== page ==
KS Popli, Chairman and Managing Director, India Renewable Energy Development Agency (IREDA) maintains his calm even when he encounters tough questions. With a $100 million fund tie-up for the solar sector, he is awaiting the right, financially-viable projects to fund.
With the solar tariff witnessing its newest low, how can one establish financial viability?
Yes, I agree that the solar sector in India has witnessed low tariffs in the recent times; however, we have achieved grid parity and it is a good sign. There is rising concern from industry experts and private players over financial viability of projects with low tariffs and increasing module prices. However, this [module prices] is a short-term phenomenon and I think by December-end, there will be a drop in the prices. Now, to answer your question on how these projects are funded, I believe there are various options available for developers. If a project is viable and has all the necessary permissions in place, we will be happy to fund it.
Meanwhile, if you look at the players who participated in the recently concluded bids, they have an appetite that we, as an authority, need to fulfill. The players are hungry and we need to feed them with projects. That is why the Ministry of New and Renewable Energy (MNRE), along with the state governments, would lay out bids for ground-mounted solar parks for 20 GW in 2017û18, out of which 3.6 GW has already been bid, 3 GW will be offered in December 2017, 3 GW in January 2018, 5 GW in February 2018 and 6 GW in March 2018. Around 30 GW will be bid out in 2018û19 and 30 GW in 2019û20.
Is there any dearth of funds?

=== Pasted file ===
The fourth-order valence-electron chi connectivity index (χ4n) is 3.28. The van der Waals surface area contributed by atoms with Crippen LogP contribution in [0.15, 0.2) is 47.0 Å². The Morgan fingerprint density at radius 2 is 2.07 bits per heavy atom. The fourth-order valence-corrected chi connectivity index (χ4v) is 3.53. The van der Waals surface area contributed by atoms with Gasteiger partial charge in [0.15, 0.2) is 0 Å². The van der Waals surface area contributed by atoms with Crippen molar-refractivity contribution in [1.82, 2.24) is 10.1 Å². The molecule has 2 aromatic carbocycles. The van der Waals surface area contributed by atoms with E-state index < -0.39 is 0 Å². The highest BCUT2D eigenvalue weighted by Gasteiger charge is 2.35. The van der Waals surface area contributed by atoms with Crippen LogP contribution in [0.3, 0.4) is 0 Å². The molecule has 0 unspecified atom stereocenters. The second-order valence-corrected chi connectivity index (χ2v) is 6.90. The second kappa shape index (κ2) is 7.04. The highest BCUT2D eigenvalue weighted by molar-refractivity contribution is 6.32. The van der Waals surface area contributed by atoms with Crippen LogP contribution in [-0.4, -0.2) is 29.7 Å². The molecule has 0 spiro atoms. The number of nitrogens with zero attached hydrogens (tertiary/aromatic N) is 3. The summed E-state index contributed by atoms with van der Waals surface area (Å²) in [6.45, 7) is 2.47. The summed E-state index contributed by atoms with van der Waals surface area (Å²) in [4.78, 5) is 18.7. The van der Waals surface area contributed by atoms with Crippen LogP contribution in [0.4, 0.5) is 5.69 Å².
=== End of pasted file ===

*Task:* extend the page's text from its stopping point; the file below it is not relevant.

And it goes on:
No, I do not think there is any dearth of funds in this sector. We recently signed an MoU with the World Bank for $100 million to help the country develop large-scale solar parks in an effort to increase power generation capacity through renewable energy sources. The first two large-scale solar parks to be supported under the 'Shared Infrastructure for Solar Parks Project', which will be financed by the Indian Renewable Energy Development Agency (IREDA), are in the Rewa and Mandsaur districts of Madhya Pradesh, and will have expected installed capacities of 750 MW and 250 MW respectively.
You must understand that this is a long-range plan. Short-sighted players will automatically be marginalised and those with strong cash balance and capital with deep roots in equity markets will emerge winners.
But don't you think that the authorities must put some cap on tariffs?
Otherwise, India will witness another low, considering 30 GW to be added by 2019.
No, we cannot put a cap or ceiling on the pricing mechanism at all. A policy needs to be formulated for this and at this point when solar is booming in India, it is not in the best interest. Since it is the government that has been instrumental in reducing the prices, why would it put a cap on it? The government gives a three-tier security mechanism for solar power projects so that the capital cost witnesses a reduction. Earlier, we thought about placing a ceiling, but so far we have been successful in awarding projects at low tariffs.
We are on the right track because internationally module prices are likely to see a decline, coupled with project capital cost, which has already come down from 8 to 9 per cent to around 3 per cent. We just need to see how players are going to leverage the current trend in their favour.
In economics, when you place a floor or ceiling, you are tampering with the market and you do not know which way it would swing. So, the best thing is to leave it to the market to the extent you can manage, and it is unlikely that the market will see any disruption.
Domestic modules capacity has not picked up with reliance on Chinese and Taiwanese modules still high...
China is ruling the solar space with 80 to 90 per cent of the world's total manufacturing capacity. Hence, the cost of manufacturing will be lower. If India wants to compete with China, then some strategies need to be in place. Importantly, how can India compete on the pricing front? The government needs to decide on which side it wants to be. So far it has refrained from implementing the anti-dumping duty which allows the Chinese players to export their products to India. Meanwhile, MNRE will issue an EoI to the industry for establishing domestic manufacturing facilities to the tune of 20 GW in the near future.
- Rahul Kamat